An example: someone has mistreated you regularly. Then they come to you and ask for forgiveness for “any time they might have harmed you.” Their Dick-in-a-Box apology doesn’t allow for you to express the fact that the relationship is unbalanced and toxic. It puts you in a situation of disempowerment, like those awkward scenes in rom-coms where the evil Alpha Male, astride a white horse, “asks” the female lead to marry him while the whole kingdom (and his armed guards) watch; she has no real agency. And Yom Kippur lurking around the corner adds that whole “kingdom watching” element. It’s not fair.

Forgiveness is not a right. And an apology is not sufficient.

The flip side, though, is also true: when apologizing to someone, never simply apologize for “anything you might have done” (gah!) and don’t just name the thing (“I’m sorry for stepping on your shoes”).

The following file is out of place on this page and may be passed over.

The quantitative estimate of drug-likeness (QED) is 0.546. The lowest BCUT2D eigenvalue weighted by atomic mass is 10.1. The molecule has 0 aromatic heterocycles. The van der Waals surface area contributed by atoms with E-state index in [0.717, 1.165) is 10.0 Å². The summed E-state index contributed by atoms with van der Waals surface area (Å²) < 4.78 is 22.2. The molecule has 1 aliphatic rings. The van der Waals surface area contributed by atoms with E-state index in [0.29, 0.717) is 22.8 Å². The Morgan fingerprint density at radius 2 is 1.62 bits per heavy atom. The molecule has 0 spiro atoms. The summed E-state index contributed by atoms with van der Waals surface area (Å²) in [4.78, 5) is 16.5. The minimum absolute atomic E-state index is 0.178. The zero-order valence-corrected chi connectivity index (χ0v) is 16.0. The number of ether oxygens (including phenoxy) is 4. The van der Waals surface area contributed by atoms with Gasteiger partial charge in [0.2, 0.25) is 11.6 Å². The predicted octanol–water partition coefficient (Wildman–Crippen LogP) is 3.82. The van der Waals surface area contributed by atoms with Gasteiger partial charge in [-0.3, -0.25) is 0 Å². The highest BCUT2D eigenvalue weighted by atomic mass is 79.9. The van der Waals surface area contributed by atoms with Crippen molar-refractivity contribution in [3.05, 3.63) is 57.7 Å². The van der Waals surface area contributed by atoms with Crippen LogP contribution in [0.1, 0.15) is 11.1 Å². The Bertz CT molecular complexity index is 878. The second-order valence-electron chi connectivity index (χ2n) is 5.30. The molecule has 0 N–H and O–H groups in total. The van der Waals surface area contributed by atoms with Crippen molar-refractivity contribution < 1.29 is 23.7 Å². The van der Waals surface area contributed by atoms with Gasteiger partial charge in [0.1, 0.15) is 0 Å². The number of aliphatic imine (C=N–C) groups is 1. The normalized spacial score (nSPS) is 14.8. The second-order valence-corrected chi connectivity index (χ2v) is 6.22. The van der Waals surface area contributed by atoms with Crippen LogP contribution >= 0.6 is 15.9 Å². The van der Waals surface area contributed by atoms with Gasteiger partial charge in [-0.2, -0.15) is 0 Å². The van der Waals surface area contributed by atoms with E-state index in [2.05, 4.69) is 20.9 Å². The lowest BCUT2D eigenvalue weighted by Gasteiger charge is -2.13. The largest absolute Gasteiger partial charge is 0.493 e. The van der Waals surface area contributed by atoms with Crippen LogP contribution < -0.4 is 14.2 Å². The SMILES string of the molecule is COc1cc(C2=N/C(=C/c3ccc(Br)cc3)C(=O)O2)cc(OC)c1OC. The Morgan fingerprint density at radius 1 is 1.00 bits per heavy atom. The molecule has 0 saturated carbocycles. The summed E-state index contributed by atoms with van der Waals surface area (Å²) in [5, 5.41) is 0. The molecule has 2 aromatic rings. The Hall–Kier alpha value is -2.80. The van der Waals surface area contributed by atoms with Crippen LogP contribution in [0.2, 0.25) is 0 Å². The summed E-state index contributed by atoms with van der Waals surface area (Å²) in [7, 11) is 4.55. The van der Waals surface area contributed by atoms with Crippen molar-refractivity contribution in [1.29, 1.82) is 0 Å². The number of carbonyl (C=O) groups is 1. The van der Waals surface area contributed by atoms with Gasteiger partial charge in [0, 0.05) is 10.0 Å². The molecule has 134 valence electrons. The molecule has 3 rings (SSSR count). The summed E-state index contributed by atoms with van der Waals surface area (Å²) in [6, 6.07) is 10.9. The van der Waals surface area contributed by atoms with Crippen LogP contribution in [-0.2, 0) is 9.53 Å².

Rather: and here’s the toughest thing of all. If you want to apologize, approach someone with the desire to make things better, and ask if they’d like to speak first. Don’t see it as an opportunity to harvest an apology–see it as the chance to learn something.

We don’t live in a world of sin and repentance; rather, we live in a world of complex, competing needs with many, many unfortunate consequences as we try to meet our needs. For those of us who are celebrating Yom Kippur tomorrow night, and for those of us who are not, may we choose our approach to apologies not with a goal in mind, but with the desire to understand. With the willingness to be told the Truth.

And that’s the way you dooooo it.


Moods, Microclimates, and Mohair Jackets


Dressed for a typical rainy/sunny/foggy day in San Francisco. A trench coat can be worn over a blazer, then folded and stashed into a backpack. During the sunny afternoon, sleeves roll up. Until Karl the Fog comes around.